Kimbanguism

An African Understanding of the Bible

By (author) Aurélien Mokoko Gampiot Translated by Cécile Coquet-Mokoko

Hardback - £73.95

Publication date:

07 April 2017

Length of book:

304 pages

Publisher

Penn State University Press

ISBN-13: 9780271077550

In this volume, Aurélien Mokoko Gampiot, a sociologist and son of a Kimbanguist pastor, provides a fresh and insightful perspective on African Kimbanguism and its traditions.

The largest of the African-initiated churches, Kimbanguism claims seventeen million followers worldwide. Like other such churches, it originated out of black African resistance to colonization in the early twentieth century and advocates reconstructing blackness by appropriating the parameters of Christian identity. Mokoko Gampiot provides a contextual history of the religion’s origins and development, compares Kimbanguism with other African-initiated churches and with earlier movements of political and spiritual liberation, and explores the implicit and explicit racial dynamics of Christian identity that inform church leaders and lay practitioners. He explains how Kimbanguists understand their own blackness as both a curse and a mission and how that underlying belief continuously spurs them to reinterpret the Bible through their own prisms.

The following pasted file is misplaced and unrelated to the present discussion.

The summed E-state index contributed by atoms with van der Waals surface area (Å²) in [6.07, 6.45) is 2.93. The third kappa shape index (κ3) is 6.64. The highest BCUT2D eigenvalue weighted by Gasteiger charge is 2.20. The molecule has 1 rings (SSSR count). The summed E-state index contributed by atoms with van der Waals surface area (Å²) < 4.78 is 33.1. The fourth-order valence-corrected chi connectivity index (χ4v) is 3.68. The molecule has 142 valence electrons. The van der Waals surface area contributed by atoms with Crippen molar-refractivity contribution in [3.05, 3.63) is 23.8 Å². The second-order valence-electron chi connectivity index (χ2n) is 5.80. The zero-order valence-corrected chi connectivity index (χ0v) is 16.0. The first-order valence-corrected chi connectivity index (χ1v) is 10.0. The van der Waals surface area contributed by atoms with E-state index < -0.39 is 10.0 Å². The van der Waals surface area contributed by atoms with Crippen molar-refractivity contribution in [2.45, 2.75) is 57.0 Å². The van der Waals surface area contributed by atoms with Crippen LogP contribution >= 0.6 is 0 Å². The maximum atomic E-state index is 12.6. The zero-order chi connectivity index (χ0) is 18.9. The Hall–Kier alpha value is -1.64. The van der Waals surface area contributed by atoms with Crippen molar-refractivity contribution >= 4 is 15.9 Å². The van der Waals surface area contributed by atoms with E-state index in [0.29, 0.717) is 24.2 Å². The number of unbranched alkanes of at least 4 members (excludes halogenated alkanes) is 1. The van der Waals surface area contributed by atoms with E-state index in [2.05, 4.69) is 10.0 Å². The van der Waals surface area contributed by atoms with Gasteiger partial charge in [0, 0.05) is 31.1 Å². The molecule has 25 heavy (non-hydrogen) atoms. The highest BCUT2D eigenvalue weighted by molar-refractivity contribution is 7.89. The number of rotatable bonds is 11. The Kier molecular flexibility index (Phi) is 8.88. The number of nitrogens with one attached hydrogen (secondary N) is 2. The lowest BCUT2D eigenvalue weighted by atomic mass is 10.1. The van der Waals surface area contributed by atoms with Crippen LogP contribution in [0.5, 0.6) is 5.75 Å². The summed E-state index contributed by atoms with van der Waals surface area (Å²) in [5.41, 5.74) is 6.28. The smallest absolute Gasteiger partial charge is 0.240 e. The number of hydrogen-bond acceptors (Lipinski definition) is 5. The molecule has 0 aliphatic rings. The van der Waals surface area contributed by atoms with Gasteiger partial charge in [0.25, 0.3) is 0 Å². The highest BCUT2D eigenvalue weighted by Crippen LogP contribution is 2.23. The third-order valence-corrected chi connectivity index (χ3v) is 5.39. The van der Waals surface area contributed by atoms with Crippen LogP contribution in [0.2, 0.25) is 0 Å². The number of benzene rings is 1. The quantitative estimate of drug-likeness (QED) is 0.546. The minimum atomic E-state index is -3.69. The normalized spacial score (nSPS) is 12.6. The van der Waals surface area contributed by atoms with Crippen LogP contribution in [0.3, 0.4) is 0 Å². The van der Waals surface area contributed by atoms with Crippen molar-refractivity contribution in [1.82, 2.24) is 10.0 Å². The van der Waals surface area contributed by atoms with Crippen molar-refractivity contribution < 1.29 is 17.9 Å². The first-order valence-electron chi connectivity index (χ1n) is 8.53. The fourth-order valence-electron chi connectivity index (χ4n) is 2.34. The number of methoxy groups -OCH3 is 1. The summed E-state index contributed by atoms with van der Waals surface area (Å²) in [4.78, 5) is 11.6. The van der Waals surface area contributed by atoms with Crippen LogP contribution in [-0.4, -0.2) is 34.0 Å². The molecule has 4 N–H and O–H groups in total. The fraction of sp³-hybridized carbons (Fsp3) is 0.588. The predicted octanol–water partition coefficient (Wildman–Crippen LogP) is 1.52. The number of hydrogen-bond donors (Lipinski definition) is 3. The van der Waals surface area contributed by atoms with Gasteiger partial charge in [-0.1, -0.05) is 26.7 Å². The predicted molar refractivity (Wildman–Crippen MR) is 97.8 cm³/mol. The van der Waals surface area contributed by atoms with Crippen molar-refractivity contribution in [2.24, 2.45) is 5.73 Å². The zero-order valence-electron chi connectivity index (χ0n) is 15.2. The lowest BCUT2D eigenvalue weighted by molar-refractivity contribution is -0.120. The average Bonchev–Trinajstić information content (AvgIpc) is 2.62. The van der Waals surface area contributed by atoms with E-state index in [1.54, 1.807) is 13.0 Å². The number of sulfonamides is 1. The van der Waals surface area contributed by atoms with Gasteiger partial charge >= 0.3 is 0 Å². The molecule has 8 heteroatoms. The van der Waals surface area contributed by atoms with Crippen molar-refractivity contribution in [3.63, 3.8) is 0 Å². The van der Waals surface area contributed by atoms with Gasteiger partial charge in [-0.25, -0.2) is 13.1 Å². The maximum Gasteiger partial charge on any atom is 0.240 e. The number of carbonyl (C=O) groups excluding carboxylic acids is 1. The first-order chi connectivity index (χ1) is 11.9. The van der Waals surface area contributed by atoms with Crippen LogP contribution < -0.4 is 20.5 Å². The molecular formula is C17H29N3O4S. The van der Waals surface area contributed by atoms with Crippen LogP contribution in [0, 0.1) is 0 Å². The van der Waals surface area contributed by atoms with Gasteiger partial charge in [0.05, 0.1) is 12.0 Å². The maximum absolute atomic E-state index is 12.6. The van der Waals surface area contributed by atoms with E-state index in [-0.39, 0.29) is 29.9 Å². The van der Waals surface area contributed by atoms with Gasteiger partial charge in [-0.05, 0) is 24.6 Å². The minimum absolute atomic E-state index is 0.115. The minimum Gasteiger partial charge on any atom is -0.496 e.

Drawing from an unprecedented investigation into Kimbanguism’s massive body of oral traditions—recorded sermons, participant observations of church services and healing sessions, and translations of hymns—and informed throughout by Mokoko Gampiot’s intimate knowledge of the customs and language of Kimbanguism, this is an unparalleled theological and sociological analysis of a unique African Christian movement.

“This book is a refreshing, in-depth scholarly and empathetic analysis of Kimbanguism, a movement considered to be one of the most enduring African-initiated churches on the continent and in the African diaspora. Aurélien Mokoko Gampiot brilliantly explores how Kimbanguists engage the Bible on issues of ultimate and secular concerns, and he eloquently combines an insider’s knowledge with deep scholarly insights to produce an excellent book that illuminates what the movement means today for Africans and the world at large.”

—Jacob Olupona, author of City of 201 Gods: Ilé-Ifè in Time, Space, and the Imagination